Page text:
Warsaw: where do we go from here?


Warsaw got off on the wrong foot. Typhoon Haiyan, the World Coal Summit, plus Japanese and Australian roll back rhetoric kicked off to polarise the talks. But despite initial bad news, ‘huddle’ diplomacy delivered enough outcomes to generate consensus. The habitual overrun, the tense negotiations and the lack of sunlight and sleep all culminated in some new and interesting political dynamics.

As the 2015 deadline draws near, and governments begin to understand the gravity of what they must embark upon, they push back. Warsaw witnessed countries true colours emerging. Singapore, Brazil, Australia, the US and India played duplicitous games attempting to temper ambitious proposals for how and when countries would put forward their offers.

Whilst Warsaw was never going to be the cup final of COPs, it did succeed in a number of ways. Firstly, it demonstrated to the international community the immaturity of the Polish COP Presidency’s diplomatic strategy to re-legitimise coal. The World Coal Summit backfired. This international expose of the Polish government’s obsession with coal, as well as the mounting evidence that Europe is not alone in the global endeavour to decarbonise could help to temper their opposition to European climate ambition. Polish humility in the light of the European post-2020 package would be no bad thing.

But the substance of the outcome also advanced from Doha. The result of the loss and damage negotiation was impressive given the web of red lines that needed to be manoeuvred. Redressing the balance towards adaptation through capitalising the Adaptation Fund among other adaptation actions sent an important political signal that the poorest and most vulnerable had not been forgotten. And the detail outlined on increasing ambition before 2020 demonstrated countries empathy with the sentiment and proposals the vulnerable countries had been promoting.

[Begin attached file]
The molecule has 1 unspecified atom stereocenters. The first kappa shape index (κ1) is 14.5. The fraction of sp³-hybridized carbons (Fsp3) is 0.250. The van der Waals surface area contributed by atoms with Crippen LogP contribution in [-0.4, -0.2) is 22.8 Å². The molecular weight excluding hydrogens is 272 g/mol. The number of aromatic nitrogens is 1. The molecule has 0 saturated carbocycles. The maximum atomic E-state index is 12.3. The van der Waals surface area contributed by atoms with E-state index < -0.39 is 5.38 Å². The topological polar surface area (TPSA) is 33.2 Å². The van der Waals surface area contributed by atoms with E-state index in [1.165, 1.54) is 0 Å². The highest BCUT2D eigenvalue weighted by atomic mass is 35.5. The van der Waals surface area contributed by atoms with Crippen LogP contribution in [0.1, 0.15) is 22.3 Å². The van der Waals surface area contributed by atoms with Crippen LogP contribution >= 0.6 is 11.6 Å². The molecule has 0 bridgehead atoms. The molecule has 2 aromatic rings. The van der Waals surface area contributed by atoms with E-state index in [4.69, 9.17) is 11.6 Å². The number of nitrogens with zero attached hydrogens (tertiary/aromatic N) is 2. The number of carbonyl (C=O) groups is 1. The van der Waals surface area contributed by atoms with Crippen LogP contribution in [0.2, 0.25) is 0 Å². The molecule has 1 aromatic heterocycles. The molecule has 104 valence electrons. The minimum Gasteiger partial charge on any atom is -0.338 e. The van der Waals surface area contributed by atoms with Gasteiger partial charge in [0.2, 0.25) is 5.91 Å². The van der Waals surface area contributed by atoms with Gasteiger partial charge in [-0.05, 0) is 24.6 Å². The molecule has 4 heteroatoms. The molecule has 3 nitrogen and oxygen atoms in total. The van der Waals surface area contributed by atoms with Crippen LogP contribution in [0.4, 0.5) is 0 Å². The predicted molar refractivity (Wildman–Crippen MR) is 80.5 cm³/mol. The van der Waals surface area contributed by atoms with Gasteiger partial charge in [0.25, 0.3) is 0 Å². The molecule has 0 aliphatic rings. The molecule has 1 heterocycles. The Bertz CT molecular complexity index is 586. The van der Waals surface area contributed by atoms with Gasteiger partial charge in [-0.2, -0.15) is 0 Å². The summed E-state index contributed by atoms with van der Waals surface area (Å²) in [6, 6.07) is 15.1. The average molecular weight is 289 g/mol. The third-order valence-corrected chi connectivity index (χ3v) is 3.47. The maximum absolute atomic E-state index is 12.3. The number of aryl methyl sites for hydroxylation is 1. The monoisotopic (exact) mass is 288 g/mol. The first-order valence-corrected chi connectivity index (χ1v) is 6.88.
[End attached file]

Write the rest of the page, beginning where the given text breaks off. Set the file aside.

Of course a COP wouldn’t be a COP without some low points. Long-term Finance (LTF) was not such a great success. Even with more clarity offered on how countries would develop their LTF, the roadmap to $100 bn still looks a long way off. This figure is politically symbolic in these talks and until there is a settlement, it will not allow for the talks to shift away from a blame game.

Lastly the purpose of Warsaw was to lay the foundations for the 2015 agreement. And to this, it remains a mixed bag – the result was not sufficient to provide a robust review process for countries contributions. One of the critical reasons that Copenhagen failed was due to countries not fully understanding the flexibilities and constraints of each other’s offers. This requires both a formal process to analyse the assumptions behind the offers, but also an informal process for leaders to get to grips with what these targets mean for the real-economy and the political economy. Knowing yourself, knowing the other and understanding your leverage are key strategies to successful climate diplomacy. But not all is lost; a strong diplomatic push from pro-ambition forces in 2014 can remedy the situation. Countries cannot escape from the Ban-ki Moon Summit in 2014, where Leaders will come together to discuss climate change for the first time since Copenhagen. It will be critical for countries that ‘can do’ to come forward with ambitious offers to set the benchmark high for all countries to put forward their contributions in 2015. 2014 will be an important year for shaping the politics of climate change, and Warsaw helped set the stage.


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